Considering how indicators can measure progress on Agenda 2030

Considering how indicators can measure progress on Agenda 2030

New York—5 November 2015

One of the reasons the Millennium Development Goals are considered so successful is because of their explicit and measurable goals, such as for achieving universal primary education and eradicating extreme poverty.

The adoption of Agenda 2030 in September indicates a recognition that the world is more complex. While the MDGs had eight overall goals, the new Sustainable Development Goals (SDGs) have 17 – with 169 specific targets overall.

Policy makers recognize, therefore, that they must devise new and effective ways to gauge progress towards achieving the SDGs – which is why the UN Secretary General last year appointed an Independent Expert Advisory Group on the Data Revolution for Sustainable Development (IEAG).

At a meeting in Bangkok in October, the IEAG proposed a set of 223 indicators that can be used to measure progress towards fulfilment of Agenda 2030.

The IEAG process, and the whole question of indicators, was the subject of an informal breakfast meeting on 5 November 2015 at the offices of the Baha’i International Community. It was the 29th such gathering in a series designed to bring together diplomats, UN officials, and civil society representatives to discuss the post-2015 development agenda.

Keynote presentations were made by Linda Hooper of the UN Statistics Division and John Romano of the Transparency, Accountability and Participation (TAP) Network, a coalition of civil society organizations that work for open and inclusive governance in sustainable development policy.

Ms. Hooper opened the meeting, describing in general terms the outcome of the Bangkok meeting, noting that of the 223 goals, 159 were deemed “green” – as having “little or no disagreements.”

One such “green” indicator, for example, would seek to track the “percentage of the population covered by social protection floors/systems disaggregated by sex, and distinguishing children, unemployed, old age, people with disabilities, pregnant women/newborns, work injury victims, poor and vulnerable” as a means of measuring progress towards Target 1.3, which calls for the “implementation of nationally appropriate social protection systems and measures for all.”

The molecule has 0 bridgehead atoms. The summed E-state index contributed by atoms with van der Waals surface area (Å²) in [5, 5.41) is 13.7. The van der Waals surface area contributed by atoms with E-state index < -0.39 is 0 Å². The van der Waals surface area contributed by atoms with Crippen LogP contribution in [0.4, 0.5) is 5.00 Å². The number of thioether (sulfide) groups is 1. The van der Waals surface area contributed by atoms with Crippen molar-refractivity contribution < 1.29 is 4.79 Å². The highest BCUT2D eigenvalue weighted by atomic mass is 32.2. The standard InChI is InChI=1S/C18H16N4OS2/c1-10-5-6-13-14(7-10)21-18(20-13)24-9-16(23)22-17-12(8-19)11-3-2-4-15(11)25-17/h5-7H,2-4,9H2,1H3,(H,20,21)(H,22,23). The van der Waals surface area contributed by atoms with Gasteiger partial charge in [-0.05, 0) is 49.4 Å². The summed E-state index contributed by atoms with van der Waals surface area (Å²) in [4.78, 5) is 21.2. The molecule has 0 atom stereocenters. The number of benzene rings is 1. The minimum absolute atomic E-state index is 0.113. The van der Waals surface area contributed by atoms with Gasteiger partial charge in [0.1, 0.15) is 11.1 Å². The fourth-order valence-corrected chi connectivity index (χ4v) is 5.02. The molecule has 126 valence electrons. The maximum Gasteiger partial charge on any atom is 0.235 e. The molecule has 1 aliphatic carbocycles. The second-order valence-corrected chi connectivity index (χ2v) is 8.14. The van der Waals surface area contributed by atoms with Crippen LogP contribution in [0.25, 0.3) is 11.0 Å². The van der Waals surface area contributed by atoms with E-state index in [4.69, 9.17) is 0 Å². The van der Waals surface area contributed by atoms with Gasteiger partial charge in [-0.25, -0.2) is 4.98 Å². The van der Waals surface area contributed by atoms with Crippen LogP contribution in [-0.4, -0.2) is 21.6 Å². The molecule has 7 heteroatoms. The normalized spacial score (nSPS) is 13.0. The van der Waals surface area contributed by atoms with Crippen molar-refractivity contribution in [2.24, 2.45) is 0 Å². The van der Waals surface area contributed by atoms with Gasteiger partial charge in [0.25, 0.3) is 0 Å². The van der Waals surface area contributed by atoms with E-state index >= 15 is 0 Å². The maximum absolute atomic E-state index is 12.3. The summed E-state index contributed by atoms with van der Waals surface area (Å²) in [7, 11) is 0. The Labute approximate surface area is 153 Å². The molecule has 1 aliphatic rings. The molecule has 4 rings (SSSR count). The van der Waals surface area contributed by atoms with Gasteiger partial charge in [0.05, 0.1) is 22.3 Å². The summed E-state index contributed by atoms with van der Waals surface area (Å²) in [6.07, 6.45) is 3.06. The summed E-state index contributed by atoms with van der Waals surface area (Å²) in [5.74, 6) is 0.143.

Ms. Hooper said the remaining 64 of the 223 indicators were coded “grey,” indicating they need more work before consensus is achieved, and that “the exact formulation of what the indicators will be needs more research.”

One such “grey” indicator, for example, simply suggests there is need for “an indicators that measures financial stability” in tracking progress towards Target 10.5, which aims to “improve the regulation and monitoring of global financial markets.”

Mr. Romano, who had attended the Bangkok IEAG meeting, spoke about some of the concerns civil society has had about the process of developing indicators for Agenda 2030.

“It was quite a Herculean effort that was required to actually have this discussion in the first place,” said Mr. Romano. “Those of us who have been engaged in the post-2015 discussions know that these are deep and complex issues that have a very fine political balance between ambition and reality.”

He said initially some civil society members took a negative view of the IEAG process, concerned that the proposed indicators are not representative of the SDGs and their aspirations.

“But I think there is a real opportunity in those “grey” indicators, because there is recognition that we really need to define this work so that we really measure progress as thoroughly as possible,” said Mr. Romano.

Moreover, he said, it is becoming clear that no set of indicators are likely to be “final.” Rather, they can be expected to evolve over time.

“We talk about using concrete and static indicators to measure progress, but the data we will be using is really dynamic,” he said.

For example, he said, some say Goal 16, which aims to “promote peaceful and inclusive societies for sustainable development, provide access to justice for all and build effective, accountable and inclusive institutions at all levels,” will be difficult or impossible to measure.

“Those of us that work on these issues know that is not true,” said Mr. Romano. “So I think it is an opportunity for us to show how it’s been measured, where it’s been measured successfully, and where it hasn’t, and to take some lessons from that.”

Serik Tokbolat, a representative of the Baha’i International Community to the UN who moderated the discussion, observed that the use of indicators, while necessary in gauging progress towards fulfilment of the SDGs, must be carefully handled so that the world does not become focused on only the technical or statistical aspects of Agenda 2030.

“We hope that the ambitious and integrated nature of the sustainable development goals, and their complexity, will not be undermined by simply relying on indicators,” said Mr. Tokbolat.

After the opening comments by Ms. Hooper and Mr. Romano, there was a general, off-the-record discussion, following Chatham House rules. As with past meetings, the breakfast was co-sponsored by the Baha’i International Community and International Movement ATD Fourth World.

Notes of the meeting, which summarize the off-the-record comments, can be read here.